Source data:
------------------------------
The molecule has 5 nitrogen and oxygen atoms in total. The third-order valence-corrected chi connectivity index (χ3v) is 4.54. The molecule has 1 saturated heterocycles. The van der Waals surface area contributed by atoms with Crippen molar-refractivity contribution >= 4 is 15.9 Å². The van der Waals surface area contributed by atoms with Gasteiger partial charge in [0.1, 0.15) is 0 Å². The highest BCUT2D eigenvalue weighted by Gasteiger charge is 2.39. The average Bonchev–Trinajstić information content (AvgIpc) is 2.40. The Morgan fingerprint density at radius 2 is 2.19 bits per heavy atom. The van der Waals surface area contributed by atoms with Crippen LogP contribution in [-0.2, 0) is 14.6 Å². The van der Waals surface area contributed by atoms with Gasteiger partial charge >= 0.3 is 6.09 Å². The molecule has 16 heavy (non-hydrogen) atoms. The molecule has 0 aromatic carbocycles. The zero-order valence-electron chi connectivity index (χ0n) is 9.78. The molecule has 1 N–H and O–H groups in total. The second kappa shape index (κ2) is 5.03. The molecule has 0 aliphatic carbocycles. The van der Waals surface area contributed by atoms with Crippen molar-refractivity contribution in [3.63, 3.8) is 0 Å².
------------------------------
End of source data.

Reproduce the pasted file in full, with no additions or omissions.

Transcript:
The molecule has 5 nitrogen and oxygen atoms in total. The third-order valence-corrected chi connectivity index (χ3v) is 4.54. The molecule has 1 saturated heterocycles. The van der Waals surface area contributed by atoms with Crippen molar-refractivity contribution >= 4 is 15.9 Å². The van der Waals surface area contributed by atoms with Gasteiger partial charge in [0.1, 0.15) is 0 Å². The highest BCUT2D eigenvalue weighted by Gasteiger charge is 2.39. The average Bonchev–Trinajstić information content (AvgIpc) is 2.40. The Morgan fingerprint density at radius 2 is 2.19 bits per heavy atom. The van der Waals surface area contributed by atoms with Crippen LogP contribution in [-0.2, 0) is 14.6 Å². The van der Waals surface area contributed by atoms with Gasteiger partial charge >= 0.3 is 6.09 Å². The molecule has 16 heavy (non-hydrogen) atoms. The molecule has 0 aromatic carbocycles. The zero-order valence-electron chi connectivity index (χ0n) is 9.78. The molecule has 1 N–H and O–H groups in total. The second kappa shape index (κ2) is 5.03. The molecule has 0 aliphatic carbocycles. The van der Waals surface area contributed by atoms with Crippen molar-refractivity contribution in [3.63, 3.8) is 0 Å².